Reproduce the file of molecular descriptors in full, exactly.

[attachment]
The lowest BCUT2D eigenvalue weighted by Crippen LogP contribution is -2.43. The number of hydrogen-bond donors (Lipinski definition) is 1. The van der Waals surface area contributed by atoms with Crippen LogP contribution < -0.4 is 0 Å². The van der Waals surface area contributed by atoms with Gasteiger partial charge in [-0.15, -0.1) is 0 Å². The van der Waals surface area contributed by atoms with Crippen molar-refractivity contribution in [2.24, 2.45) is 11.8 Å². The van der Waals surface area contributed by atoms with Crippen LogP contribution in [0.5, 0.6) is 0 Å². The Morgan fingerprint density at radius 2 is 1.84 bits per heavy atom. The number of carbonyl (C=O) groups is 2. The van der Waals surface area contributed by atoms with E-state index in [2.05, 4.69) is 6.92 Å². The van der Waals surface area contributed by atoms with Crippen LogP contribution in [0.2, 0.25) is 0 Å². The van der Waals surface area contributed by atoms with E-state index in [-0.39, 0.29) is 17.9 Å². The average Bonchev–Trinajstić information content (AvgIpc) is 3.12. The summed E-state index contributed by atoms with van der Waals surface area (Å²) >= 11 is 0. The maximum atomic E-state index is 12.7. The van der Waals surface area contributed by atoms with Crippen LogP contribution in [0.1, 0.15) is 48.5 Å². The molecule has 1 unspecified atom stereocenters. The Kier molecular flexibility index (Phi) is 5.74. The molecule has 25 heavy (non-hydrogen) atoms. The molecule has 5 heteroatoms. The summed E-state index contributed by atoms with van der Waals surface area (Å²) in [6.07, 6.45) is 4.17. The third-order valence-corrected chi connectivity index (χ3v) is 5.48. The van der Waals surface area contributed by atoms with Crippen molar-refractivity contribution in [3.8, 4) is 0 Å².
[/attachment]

The lowest BCUT2D eigenvalue weighted by Crippen LogP contribution is -2.43. The number of hydrogen-bond donors (Lipinski definition) is 1. The van der Waals surface area contributed by atoms with Crippen LogP contribution < -0.4 is 0 Å². The van der Waals surface area contributed by atoms with Gasteiger partial charge in [-0.15, -0.1) is 0 Å². The van der Waals surface area contributed by atoms with Crippen molar-refractivity contribution in [2.24, 2.45) is 11.8 Å². The van der Waals surface area contributed by atoms with Crippen LogP contribution in [0.5, 0.6) is 0 Å². The Morgan fingerprint density at radius 2 is 1.84 bits per heavy atom. The number of carbonyl (C=O) groups is 2. The van der Waals surface area contributed by atoms with E-state index in [2.05, 4.69) is 6.92 Å². The van der Waals surface area contributed by atoms with Crippen LogP contribution in [0.2, 0.25) is 0 Å². The van der Waals surface area contributed by atoms with E-state index in [-0.39, 0.29) is 17.9 Å². The average Bonchev–Trinajstić information content (AvgIpc) is 3.12. The summed E-state index contributed by atoms with van der Waals surface area (Å²) >= 11 is 0. The maximum atomic E-state index is 12.7. The van der Waals surface area contributed by atoms with Crippen LogP contribution in [0.1, 0.15) is 48.5 Å². The molecule has 1 unspecified atom stereocenters. The Kier molecular flexibility index (Phi) is 5.74. The molecule has 25 heavy (non-hydrogen) atoms. The molecule has 5 heteroatoms. The summed E-state index contributed by atoms with van der Waals surface area (Å²) in [6.07, 6.45) is 4.17. The third-order valence-corrected chi connectivity index (χ3v) is 5.48. The van der Waals surface area contributed by atoms with Crippen molar-refractivity contribution in [3.8, 4) is 0 Å².